Thursday, July 18, 2013

Fiery & tangy Sun dried tomato chutney - A favorite from my Telugu side of the family

After eating delicious slices of the lemony, chiffon cake, we were craving for something hot & spicy. As the Sun shone happily on the horizon and my sandiges were well on their way to their dry state, my attention drifted to the succulent tomatoes in the big box from Costco. If you have been to this warehouse anywhere in the US of A, you know everything comes in one size only - Huge, from kids' diapers to dog food, from milk gallons to egg cartons, from TVs to potting soil - there is no other measure here. Yes, we(read that as half 'we') are huge fans of Costco and especially since it is on the way home from work, stopping there is no inconvenience at all :-). Although he promptly calls to ask if I have a list to purchase from when he stops at Costco, the goods that reach home later in the evening are much more than what was read out from the list and we end up with lot more tomatoes, avacados, cucumbers and the likes quite often. So I had all the justification I needed with the extra tomatoes as I plunged into yet another sunny day activity.

I had infact planned to post this recipe a while ago, a long while ago or to be precise last Summer when Amma was here. We started making it and then the Sun moved North East leaving us in NorthWest completely desolate. Some quick thinking and an oven dried effort later, we ended up with the tomato pachadi but I decided to take a rain check on the blog post until I could actually Sun dry them and give you an authentic way of making this. A year long wait, I would say totally worth it. Make this succulent, tongue pleasing pachadi during the hot Summer months and enjoy a teeny spoonful during breakfast, lunch or dinner.

There are several different ways of making a Tomato pachadi or chutney. In Telugu there is a definite word to describe the pachadis with long shelf life - these are called 'niluvu' pachadis referring to their longer shelf life. Many of the pickles also get grouped under 'niluvu' pachadis for the same reason. Then there are pachadis made to be consumed in a day or two. The Sun dried tomato pachadi according to me is one of the best niluva pachadis. If I had year round Sun like it happens in Andhra Pradesh, I would have made this pachadi over and over again through out the year. Something special gets injected in to those juicy tomatoes as you let them dry and turn crisp under the flaming Sun. If you have never tasted this, go ahead and make friends with your neighbors from AP and squeeze your way into their pantry where they store all the precious 'imported from India' pickles, pachadis and papads :-). A little bit of this fiery pachadi with a bowl of cool mosaranna (yogurt rice) cleanses your palate like nothing else can.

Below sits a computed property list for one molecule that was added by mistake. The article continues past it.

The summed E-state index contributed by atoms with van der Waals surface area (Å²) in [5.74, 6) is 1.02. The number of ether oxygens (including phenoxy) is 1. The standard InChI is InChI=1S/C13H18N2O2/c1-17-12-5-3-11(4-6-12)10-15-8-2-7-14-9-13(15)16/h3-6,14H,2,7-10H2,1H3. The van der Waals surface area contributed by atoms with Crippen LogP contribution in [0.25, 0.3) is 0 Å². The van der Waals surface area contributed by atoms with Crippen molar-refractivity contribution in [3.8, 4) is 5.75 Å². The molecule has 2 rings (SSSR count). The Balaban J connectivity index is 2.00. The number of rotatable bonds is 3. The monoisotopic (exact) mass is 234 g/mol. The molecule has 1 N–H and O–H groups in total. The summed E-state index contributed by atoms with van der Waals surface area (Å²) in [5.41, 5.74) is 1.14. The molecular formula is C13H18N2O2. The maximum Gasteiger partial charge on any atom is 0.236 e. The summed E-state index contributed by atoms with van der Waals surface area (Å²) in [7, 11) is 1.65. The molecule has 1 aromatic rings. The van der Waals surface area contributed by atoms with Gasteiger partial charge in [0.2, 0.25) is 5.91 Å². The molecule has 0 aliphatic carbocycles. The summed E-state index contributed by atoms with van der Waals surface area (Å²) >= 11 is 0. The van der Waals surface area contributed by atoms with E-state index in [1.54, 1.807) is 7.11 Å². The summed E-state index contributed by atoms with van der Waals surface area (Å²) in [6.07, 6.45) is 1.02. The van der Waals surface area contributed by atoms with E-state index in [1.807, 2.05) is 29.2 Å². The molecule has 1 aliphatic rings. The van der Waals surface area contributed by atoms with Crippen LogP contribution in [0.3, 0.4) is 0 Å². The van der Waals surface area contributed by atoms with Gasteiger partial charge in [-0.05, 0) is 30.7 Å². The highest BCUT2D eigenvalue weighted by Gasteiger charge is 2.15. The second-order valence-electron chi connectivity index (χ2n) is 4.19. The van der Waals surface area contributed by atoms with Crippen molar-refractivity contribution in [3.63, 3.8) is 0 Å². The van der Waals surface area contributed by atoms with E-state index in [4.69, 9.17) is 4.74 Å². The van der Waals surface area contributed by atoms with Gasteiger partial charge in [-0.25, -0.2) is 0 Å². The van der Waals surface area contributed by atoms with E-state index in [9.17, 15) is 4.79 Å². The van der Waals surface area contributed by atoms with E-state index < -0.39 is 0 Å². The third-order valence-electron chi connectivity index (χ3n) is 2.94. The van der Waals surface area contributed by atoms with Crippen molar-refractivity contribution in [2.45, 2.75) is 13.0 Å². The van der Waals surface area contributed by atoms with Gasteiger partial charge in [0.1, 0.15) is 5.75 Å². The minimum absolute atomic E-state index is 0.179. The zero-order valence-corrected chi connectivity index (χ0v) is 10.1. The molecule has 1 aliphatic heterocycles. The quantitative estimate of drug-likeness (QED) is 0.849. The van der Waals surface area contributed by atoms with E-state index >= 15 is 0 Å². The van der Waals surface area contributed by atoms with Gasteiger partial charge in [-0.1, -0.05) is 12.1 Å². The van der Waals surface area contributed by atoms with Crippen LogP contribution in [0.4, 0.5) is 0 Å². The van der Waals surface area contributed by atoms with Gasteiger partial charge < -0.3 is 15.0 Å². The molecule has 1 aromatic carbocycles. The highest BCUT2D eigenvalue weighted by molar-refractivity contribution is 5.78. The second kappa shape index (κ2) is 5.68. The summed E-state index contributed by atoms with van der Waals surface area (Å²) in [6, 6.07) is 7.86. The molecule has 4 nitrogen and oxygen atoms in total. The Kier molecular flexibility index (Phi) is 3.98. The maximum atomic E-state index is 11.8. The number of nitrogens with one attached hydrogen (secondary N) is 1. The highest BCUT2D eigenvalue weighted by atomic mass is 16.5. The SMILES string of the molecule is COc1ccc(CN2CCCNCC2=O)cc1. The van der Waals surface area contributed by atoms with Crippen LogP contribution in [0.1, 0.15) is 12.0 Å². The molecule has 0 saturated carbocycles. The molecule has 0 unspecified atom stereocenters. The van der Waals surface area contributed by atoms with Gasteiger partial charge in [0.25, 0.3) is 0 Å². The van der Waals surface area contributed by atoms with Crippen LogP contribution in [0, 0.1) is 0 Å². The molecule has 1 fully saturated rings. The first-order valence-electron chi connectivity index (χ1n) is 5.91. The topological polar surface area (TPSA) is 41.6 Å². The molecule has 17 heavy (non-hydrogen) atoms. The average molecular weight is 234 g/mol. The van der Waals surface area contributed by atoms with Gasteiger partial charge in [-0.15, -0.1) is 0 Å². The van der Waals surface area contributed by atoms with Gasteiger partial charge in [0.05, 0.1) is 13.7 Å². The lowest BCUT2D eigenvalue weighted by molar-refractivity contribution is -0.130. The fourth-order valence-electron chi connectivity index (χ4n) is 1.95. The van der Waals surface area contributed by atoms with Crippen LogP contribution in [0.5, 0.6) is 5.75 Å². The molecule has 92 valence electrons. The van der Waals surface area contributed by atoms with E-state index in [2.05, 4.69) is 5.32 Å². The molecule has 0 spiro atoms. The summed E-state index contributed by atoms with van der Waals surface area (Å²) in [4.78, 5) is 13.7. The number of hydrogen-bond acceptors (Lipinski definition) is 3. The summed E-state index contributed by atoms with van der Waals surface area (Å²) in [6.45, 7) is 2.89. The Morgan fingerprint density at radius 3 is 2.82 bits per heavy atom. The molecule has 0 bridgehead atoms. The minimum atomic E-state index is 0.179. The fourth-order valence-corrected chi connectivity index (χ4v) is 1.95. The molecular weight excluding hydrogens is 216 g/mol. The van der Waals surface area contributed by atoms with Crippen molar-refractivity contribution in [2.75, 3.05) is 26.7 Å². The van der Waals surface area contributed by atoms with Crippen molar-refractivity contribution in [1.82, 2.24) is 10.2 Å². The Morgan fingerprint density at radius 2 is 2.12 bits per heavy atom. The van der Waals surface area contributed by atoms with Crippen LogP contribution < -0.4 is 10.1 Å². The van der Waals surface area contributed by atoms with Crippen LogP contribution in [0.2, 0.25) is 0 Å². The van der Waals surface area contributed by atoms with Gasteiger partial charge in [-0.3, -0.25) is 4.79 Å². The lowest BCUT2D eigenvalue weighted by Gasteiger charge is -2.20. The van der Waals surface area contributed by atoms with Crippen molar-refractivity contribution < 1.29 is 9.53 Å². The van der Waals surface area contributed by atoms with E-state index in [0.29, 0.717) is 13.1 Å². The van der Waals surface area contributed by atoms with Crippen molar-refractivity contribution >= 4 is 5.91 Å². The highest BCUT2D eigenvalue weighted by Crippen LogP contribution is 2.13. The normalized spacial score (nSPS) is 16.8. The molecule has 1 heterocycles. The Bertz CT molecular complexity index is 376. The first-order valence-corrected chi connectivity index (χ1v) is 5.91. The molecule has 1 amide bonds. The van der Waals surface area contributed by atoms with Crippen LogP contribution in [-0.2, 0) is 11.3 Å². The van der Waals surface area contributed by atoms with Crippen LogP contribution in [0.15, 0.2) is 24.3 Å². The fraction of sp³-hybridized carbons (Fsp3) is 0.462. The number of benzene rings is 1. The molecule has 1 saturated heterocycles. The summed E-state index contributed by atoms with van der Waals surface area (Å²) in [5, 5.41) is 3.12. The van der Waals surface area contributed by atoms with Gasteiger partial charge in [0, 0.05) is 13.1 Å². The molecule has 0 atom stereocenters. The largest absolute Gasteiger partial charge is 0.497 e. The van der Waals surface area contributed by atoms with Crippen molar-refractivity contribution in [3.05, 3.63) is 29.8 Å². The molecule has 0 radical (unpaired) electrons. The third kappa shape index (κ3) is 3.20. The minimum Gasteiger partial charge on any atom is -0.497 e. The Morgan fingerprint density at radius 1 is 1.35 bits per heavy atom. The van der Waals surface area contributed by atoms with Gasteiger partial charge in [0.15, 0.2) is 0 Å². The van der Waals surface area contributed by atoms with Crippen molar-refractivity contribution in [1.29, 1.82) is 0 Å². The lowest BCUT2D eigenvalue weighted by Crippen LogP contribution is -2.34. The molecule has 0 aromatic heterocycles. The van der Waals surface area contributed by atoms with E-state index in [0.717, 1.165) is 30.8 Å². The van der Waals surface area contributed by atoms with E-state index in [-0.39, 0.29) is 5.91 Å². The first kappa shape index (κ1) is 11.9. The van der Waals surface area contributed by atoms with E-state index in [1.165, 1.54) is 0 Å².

When we made this half successful attempt last Summer, amma showed me the ingredients and the process. I even had a few pictures taken and went on to make the Sun dried tomato pachadi this time and it was definitely a super successful effort. This pachadi making takes a few days, a bright, non cloudy weather and patience. Go grab some of those juicy summer tomatoes and let us get going on making the pachadi, shall we?

What do you need to make Sun dried tomato pachadi? 
12 large juicy tomatoes about 2.5 Lbs - I used ripe beefsteak variety
1 golf ball sized piece of tamarind
2 Tblsp fenugreek seeds
1.5 Tblsp mustard seeds
1/2 Tsp Asafoetida
12-14 dry red chilies (adjust to your spice tolerance)
1 Tblsp salt (adjust to taste)
3 Tblsp oil

How do you make Sun dried tomato pachadi? 
Day 1(evening):
  • Wash and pat dry tomatoes to remove all traces of water. Cut them into half and cut each half into 6 pieces (My tomatoes are big, the thumb rule is to cut them into bite size pieces so they dry out well). 
  • Put the pieces in a clean, dry vessel, add 1/2 Tblsp salt and mix them well squeezing the pieces in between your fist as you do it. The idea is to get the tomato juices flowing. 
  • Cover, set aside over night in a cool, dry place on your kitchen counter. 

Day 2(morning): 
  • Take handfuls of tomato pieces at a time and squeeze the juice into the vessel, separating the pieces.